All of these symptoms of ‘trying hard’ are the result of lack of preparation, not knowing oneself, lack of self confidence, or not being prepared to step up. The good news is that a player can get out of the rut of ‘trying hard’ and become a player who ‘plays hard’.
Below is a list of things a player can do to prepare himself to ‘play hard’.
1. Develop a competitive spirit which will not accept any kind of defeat. Things like losing streaks, myths, tradition, opinion, weather, or sickness all hint of possible loss or adversity. A competitive spirit will not let any negative thoughts into his mind but will gladly accept the challenge to overcome all adversity.
2 A player must remember past successes and review how he accomplished them.
3. Consciously seek out root causes of non-aggressive play and destroy them. Fear of failure and losing, if not dealt with, can take all of one’s aggressiveness away.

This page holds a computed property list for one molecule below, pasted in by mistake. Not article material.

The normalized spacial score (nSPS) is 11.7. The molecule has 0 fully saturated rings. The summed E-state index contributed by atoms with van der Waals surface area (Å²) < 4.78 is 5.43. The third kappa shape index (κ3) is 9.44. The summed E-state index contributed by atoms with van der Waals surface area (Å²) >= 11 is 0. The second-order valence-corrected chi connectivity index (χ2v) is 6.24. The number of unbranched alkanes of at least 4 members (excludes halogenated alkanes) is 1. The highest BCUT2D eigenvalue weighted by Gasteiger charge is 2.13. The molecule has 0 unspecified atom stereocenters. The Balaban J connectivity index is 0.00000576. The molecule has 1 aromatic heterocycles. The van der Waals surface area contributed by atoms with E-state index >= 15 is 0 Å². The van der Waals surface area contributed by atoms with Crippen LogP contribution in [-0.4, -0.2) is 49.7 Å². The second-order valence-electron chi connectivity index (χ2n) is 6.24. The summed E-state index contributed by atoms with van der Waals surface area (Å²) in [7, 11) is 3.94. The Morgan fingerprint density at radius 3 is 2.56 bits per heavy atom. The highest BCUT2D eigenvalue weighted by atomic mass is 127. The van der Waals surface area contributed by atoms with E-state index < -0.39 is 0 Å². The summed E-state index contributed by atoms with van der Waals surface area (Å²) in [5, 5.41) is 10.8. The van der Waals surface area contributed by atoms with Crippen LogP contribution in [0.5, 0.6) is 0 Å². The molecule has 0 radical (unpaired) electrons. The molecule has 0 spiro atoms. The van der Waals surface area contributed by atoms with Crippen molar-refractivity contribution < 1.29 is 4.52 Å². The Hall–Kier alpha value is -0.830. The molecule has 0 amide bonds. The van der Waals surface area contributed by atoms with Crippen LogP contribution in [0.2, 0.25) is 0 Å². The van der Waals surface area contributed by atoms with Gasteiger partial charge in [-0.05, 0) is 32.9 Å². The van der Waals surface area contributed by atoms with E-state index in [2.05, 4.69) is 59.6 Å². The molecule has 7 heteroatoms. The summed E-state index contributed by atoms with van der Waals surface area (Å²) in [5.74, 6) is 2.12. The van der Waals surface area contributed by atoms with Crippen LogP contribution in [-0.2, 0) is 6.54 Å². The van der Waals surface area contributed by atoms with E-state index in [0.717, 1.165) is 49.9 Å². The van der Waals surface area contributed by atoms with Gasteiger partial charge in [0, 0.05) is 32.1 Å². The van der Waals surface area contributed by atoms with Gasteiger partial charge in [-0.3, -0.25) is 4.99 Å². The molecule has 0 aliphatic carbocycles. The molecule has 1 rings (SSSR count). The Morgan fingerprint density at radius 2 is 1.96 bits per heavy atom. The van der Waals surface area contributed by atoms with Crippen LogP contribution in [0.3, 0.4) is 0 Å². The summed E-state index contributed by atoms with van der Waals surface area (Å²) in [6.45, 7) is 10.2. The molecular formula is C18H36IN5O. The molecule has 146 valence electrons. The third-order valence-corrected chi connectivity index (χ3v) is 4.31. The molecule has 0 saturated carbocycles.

4. Believe in one’s preparation and ability to perform. Develop a plan to succeed and focus all one’s concentration on accomplishing that plan. A player must prepare mentally and physically until he knows he is ready for any challenge that comes his way.
5. A player must remember that he is part of a team and that they are supporting him and that they win together. Pat Riley in The Winner Within, p. 190, says it well. “Somewhere along the way we have to stop being afraid of the consequences. Because when you go for something significant ….. consequences become irrelevant. Nothing matters except that we are in this together.”
Everyone that has played any length of time has experienced the pressure of ‘trying hard’. Maybe it is time for you to take the challenge of not worrying about the consequences and allowing yourself the freedom to ‘go for it’, to play to win and not to not lose. The lessons you learn will not only help you to be a better player but will help you to conquer the challenges of life.
By Geoff Zahn
Former Head Baseball Coach University of Michigan and 12 Year Major League Veteran Pitcher

October 15, 2014 | Instructional Articles | 0